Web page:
Now, more than ever, they need the courage, ethics and critical thinking skills to solve complex problems. Adults the world over are counting on them.
The reality, however, is that many of today’s youth, from the tween to the twenty-something, are disillusioned and disenfranchised. Today’s adults are leaving them with a legacy of war, environmental degradation and poverty, where a person’s worth is too often judged by the size of their bank account.
How can adults help them rise to the challenge?
Many teachers, administrators and community leaders are turning to motivational speakers as a way of reaching and inspiring youth. Rich Libner, president of MCP Speakers, has worked with school boards, college administrators and youth leadership to bring messages of hope to young people. They need to feel they can make a difference, says Libner, and motivational speakers have proven time and again that the actions of one person matter. It’s the kind of learning that goes way beyond the classroom.
Inspire the youth in your life with our top 10 tips for using a school or youth-oriented motivational speaker.
- Pinpoint what is holding your group back
- Identify the challenges and opportunities that lie ahead
- Seek expert advice
- Remember that timing is everything
- Choose a speaker who can connect with youth
- Involve youth in planning the event
- Get the most fame you can afford
- Think of what personal experiences will have the most impact on your group
- Inspire the adults so they can pass it on
- Tie the speaker’s lessons to ongoing projects and activities
Maybe it’s poverty. Broken families. Lack of positive role models. Hopelessness. Fear of the future. Poor self-esteem. The more specific you can be about the needs of the youth you are trying to reach, the more successful you will be at finding a speaker who can make a difference in their lives.
While it is important to recognize the power of the past, a good motivational speaker should provide the inspiration and tools for youth to succeed in the future. Think about the unique challenges and opportunities that lie ahead for your group and pass this valuable context on to your speaker.
You wouldn’t expect to put together an event menu without the advice of a caterer or mike a conference room without the assistance of a sound technician. So don’t hesitate to contact a speakers bureau when looking for a motivational speaker for your school or youth group, advises Libner. A speakers bureau will help take the uncertainty and guesswork out of speaker selection. The relationship is really a partnership, Libner notes, with both parties sharing the same goal: a standing ovation. A speakers bureau will also offer event planning support, including help with travel arrangements, audio-visual requirements and back-up planning in case a speaker must cancel. The host organization doesn’t pay anything for the speakers bureau’s services, since payment comes from the speaker.
Choose the right moment for a school or youth motivational speaker. Endings and beginnings are both excellent opportunities to employ a speaker–think graduation or during the first week of high school or university. At these important moments, young people may be more receptive to a motivational speaker’s message, either because they are concerned about the future or open to possibilities. Motivational speakers can also be used to help celebrate successes–for example at an athletic banquet or an event to congratulate honour roll students–or as a way to motivate achievement prior to exams.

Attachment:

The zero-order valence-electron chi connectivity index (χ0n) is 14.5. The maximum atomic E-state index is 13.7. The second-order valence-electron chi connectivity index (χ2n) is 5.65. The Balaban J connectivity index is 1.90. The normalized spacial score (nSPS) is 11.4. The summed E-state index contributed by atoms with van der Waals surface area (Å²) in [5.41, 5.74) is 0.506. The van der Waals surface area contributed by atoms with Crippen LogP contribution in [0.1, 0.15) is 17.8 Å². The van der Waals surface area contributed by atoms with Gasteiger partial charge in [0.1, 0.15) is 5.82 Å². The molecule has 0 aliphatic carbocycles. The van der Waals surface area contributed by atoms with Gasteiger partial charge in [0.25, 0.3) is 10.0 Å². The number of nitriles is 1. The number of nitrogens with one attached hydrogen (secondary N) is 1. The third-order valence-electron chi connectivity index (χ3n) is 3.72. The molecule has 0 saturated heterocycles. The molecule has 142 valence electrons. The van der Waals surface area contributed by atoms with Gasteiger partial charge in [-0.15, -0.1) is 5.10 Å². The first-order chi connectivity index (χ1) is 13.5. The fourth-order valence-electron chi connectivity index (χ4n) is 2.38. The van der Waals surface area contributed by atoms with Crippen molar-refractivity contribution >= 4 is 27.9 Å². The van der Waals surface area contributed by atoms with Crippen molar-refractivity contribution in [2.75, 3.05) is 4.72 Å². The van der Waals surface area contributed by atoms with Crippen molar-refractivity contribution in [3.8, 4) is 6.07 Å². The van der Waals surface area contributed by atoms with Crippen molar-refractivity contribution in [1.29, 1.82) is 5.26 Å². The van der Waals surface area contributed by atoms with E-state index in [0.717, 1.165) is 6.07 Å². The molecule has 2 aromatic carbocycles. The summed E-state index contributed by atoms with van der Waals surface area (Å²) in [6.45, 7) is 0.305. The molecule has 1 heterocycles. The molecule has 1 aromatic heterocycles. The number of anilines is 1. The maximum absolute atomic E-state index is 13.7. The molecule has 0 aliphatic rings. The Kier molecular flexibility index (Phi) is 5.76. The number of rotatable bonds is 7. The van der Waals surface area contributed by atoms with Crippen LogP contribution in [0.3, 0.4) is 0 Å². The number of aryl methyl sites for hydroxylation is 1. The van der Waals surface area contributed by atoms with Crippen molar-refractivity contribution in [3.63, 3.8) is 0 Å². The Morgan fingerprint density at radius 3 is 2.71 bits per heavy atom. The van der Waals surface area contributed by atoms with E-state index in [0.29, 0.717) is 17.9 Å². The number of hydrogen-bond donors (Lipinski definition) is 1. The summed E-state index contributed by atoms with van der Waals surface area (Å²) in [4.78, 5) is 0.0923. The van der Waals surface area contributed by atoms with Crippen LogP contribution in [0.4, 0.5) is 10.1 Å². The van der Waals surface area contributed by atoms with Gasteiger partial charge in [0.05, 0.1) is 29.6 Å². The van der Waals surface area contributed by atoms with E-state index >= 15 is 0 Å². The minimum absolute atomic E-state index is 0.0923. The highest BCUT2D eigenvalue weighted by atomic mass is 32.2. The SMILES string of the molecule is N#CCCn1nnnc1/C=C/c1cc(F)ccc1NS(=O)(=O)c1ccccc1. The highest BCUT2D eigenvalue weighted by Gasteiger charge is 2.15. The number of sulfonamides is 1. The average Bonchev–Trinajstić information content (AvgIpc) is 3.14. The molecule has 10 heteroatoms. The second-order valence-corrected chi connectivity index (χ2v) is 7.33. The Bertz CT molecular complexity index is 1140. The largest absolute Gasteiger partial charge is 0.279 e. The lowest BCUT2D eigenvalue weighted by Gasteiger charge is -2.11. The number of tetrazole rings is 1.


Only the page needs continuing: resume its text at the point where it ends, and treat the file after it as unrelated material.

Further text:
Some motivational speakers use their young age to connect with the audience, but don’t feel your motivational speaker must be a peer to be effective. It is more important that the speaker, regardless of her age, creates a believable bond with the students and quickly inspires trust. Humour and personal anecdotes are important ways to connect with youth, but beware of speakers who use controversy, obscenities or devaluing of adults as a cheap way of building rapport with the crowd. A skillful motivational speaker will orient the presentation to different learning styles so everyone stays engaged.
Nothing gets buy-in faster than having the power to shape the outcome, so make sure that youth have the opportunity to contribute their ideas to the event. Not only will they feel valued but the final product will better respond to their needs.
Young people are immersed in a celebrity-conscious culture so use this to your advantage. Know your budget and secure the most well-known talent you can.
Motivational speakers typically share their personal journey as a way of teaching and inspiring others. Andrew Brash, for example, is a mountain climber who abandoned his own climb to rescue someone who was left for dead by another expedition. Matt Hill, actor, athlete and co-founder of Run for the Planet, speaks to audiences about fulfilling dreams against the odds and the power of a role model. Will an elite athlete who grew up in poverty, a cancer survivor, a mountain climber or a Paralympian be the most compelling speaker for your youth?
It can be difficult to get all the middle schoolers or all the freshmen in your city together in one room to benefit from a motivational speaker. In-service the adults who spend time with the youth and you can multiply the benefits a thousand-fold. Motivational speakers can present to teachers, parents, professors and service agencies. They can even present to student leaders as a way of helping the leaders inspire and motivate their peers. Hosting a small in-service rather than a keynote event means those in attendance will feel more like participants than audience members. Increased interaction with the speaker through a workshop or discussion format can extend learning.
Revisit the principles, strategies and messages from the motivational speaker’s talk during the rest of the year. This will deepen the learning and allow students the opportunity to try out techniques.